or brackets, which should be pronounced in a low tone of voice, and may be left out altogether without injuring the sense.
While Mr. Marshall was in Congress, one of those periodical tempests of temperance swept over the land.
It finally reached the halls of the national council.
A congressional total abstinence society was organized.
Mr. Marshall had won a somewhat unenviable reputation for excessive conviviality.
He became a member of the society and its most eloquent spokesman.
In 1842 he delivered upon the floor of Congress an Address on Temperance, which for splendor of illustration, justness of observation, and beauty of diction has never been excelled in this country.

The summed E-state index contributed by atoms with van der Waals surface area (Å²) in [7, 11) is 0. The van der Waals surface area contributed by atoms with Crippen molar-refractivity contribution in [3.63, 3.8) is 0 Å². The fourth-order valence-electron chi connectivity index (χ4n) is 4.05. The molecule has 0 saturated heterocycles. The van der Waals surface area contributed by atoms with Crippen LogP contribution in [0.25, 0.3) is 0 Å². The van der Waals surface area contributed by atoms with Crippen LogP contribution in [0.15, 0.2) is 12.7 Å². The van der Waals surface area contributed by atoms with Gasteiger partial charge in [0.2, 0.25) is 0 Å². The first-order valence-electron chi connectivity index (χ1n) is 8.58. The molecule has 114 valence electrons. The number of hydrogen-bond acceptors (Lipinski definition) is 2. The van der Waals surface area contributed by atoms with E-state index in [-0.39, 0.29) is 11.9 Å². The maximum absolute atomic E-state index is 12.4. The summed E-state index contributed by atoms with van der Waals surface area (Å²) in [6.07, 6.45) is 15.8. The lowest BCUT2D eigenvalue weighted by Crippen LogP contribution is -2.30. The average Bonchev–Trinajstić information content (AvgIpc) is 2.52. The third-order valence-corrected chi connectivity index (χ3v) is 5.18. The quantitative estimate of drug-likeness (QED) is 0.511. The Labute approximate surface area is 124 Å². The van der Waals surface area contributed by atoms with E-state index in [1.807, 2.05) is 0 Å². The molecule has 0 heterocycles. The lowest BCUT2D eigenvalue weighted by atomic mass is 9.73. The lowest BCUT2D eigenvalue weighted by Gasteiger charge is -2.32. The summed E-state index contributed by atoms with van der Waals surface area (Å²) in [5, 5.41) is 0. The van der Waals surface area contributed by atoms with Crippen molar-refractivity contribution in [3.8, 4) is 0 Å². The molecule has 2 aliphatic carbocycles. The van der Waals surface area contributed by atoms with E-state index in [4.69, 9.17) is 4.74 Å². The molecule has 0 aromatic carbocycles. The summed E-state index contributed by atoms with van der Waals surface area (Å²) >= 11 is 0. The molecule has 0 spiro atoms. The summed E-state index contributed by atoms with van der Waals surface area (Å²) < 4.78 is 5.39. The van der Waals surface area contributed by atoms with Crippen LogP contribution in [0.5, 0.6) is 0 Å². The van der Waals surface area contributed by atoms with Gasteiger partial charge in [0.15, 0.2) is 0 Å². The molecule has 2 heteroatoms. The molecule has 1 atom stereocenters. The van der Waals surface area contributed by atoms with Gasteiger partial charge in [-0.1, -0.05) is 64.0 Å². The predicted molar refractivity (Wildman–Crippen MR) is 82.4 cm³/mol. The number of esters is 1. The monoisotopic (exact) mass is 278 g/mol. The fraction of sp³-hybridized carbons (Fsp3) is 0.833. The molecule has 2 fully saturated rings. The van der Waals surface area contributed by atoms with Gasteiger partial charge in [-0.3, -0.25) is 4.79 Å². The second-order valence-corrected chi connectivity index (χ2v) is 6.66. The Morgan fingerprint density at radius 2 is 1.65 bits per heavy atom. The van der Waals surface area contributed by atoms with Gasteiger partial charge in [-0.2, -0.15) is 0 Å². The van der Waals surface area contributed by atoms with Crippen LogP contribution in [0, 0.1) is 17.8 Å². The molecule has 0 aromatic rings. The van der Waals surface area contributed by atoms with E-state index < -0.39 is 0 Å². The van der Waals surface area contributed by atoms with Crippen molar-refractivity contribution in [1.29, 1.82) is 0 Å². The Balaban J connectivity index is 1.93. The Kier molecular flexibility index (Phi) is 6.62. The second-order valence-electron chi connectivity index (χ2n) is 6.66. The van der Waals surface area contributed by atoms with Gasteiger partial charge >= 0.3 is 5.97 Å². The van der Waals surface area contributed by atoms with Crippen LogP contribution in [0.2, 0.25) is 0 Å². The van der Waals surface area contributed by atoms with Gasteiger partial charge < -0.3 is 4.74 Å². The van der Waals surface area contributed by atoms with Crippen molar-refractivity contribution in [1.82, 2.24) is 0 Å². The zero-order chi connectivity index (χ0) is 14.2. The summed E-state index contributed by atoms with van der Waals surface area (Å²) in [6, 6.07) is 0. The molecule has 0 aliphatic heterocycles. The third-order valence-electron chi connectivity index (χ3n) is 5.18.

That the reader may judge somewhat of his style of oratory, we append some extracts from the address:
Temperate men refusing to join a temperance society!
Withholding their name and influence!
Nay, throwing, by their refusal, the weight of both against us!
It is unnatural; it is unintelligible; i